Moment of Decision
The branches of the trees lining the Haw River were tangled thickets of slate and branches of twisted nickel.
The sky was a shade of grey that gave little definition to the morning.
Abruptly the stillness was broken.
I had not seen the adult bald eagle until he moved.
He was a sharp-winged exclamation point of brilliant white head and flared tail in all the palette of grey.
I took the shot and he disappeared toward the river, leaving behind this image of his decision in my mind.
I was out checking nests today. Didn’t see any parent birds.
But, in one of the coves this 2-year-old bald eagle showed up.
He came zooming out of a bend in the cove, made a low pass over the water, but didn’t fish.
With a lot of momentum, he headed for a landing up in a tree.
Oops. He grabbed the branch but hadn’t lost enough speed and couldn’t stick the landing.
My next shot of him was very blurred as he fought to stay on the branch but ended up flying away. I deleted that photo.
The chase was on just above the Haw River.
The year-old bald eagle to the far right has a small fish in its talons that it just caught.
The 3 immature eagles behind the 1-year-old bird want to steal the fish.
There were a lot of bodies flying through the air as the one with the fish made a dash for the safety of the trees.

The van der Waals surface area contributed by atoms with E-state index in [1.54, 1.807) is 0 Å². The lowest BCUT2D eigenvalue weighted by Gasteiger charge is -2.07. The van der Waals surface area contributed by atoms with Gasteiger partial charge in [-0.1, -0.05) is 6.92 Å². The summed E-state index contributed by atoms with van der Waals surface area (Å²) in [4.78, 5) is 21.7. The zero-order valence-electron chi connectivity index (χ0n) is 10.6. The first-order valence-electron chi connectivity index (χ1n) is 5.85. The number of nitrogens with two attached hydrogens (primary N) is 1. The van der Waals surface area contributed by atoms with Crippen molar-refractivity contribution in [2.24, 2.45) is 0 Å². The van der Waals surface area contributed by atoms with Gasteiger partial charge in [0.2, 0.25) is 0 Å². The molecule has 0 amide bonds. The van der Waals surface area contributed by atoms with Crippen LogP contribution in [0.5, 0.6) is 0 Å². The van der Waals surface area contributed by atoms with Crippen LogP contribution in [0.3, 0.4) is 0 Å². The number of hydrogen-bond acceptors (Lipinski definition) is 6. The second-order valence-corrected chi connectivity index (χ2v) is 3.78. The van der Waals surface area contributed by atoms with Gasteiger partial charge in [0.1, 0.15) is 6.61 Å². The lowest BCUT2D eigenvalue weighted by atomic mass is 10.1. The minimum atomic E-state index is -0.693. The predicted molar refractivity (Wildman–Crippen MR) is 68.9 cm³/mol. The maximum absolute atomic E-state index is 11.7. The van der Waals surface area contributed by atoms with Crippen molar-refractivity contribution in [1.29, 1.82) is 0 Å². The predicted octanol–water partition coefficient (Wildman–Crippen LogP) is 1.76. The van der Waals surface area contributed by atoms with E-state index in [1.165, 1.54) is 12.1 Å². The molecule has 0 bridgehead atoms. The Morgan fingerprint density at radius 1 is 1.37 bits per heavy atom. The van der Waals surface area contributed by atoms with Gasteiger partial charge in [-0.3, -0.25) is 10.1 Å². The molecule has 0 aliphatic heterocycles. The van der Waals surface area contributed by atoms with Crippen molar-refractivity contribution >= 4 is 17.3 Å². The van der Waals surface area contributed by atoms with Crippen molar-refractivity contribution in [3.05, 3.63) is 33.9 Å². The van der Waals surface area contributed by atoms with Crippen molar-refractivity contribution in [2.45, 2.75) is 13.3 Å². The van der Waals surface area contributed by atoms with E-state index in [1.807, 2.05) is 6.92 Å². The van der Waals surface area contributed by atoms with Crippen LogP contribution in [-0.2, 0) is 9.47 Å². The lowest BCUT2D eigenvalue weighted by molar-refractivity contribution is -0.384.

Alas, I don’t know if the youngster was able to hold onto its catch.
Around the bend from New Hope River came a 2-year-old bald eagle.
He streaked through a bright piece of blue sky at the far end of the dam.
Then he cocked his head up and to the right and I followed his line of sight.
I quickly understood why the youngster was in such a hurry.
The adult bald eagle looked down and to the left at the youngster.
Both eagles surged into high gear, the adult dove towards the 2-year-old eagle and they got between me and the sun.
I lost the rest of the chase in the glare of the sun, but could hear both eagles screaming somewhere down river.
The bald eagle breeding season has started at Jordan Lake.
The parent eagles have begun repairing the nest and getting it ready for the hoped-for new family.
Petruchio, the father of First Nest, weighs about 9-10 pounds. A male bald eagle stands about 30 inches tall.
That repair branch that he is hauling up to the nest, brings to mind just how powerful a bald eagle is.
Here you can see the grip of his talons around the branch. The branch is roughly 3 times longer than the eagle is tall.
Petruchio lifted the branch all the way into the nest – more than 90 feet above the ground. The nest is unseen to his left.
two juvenile raptors: a big one and a small one at the Jordan Lake Dam
immature Cooper’s hawk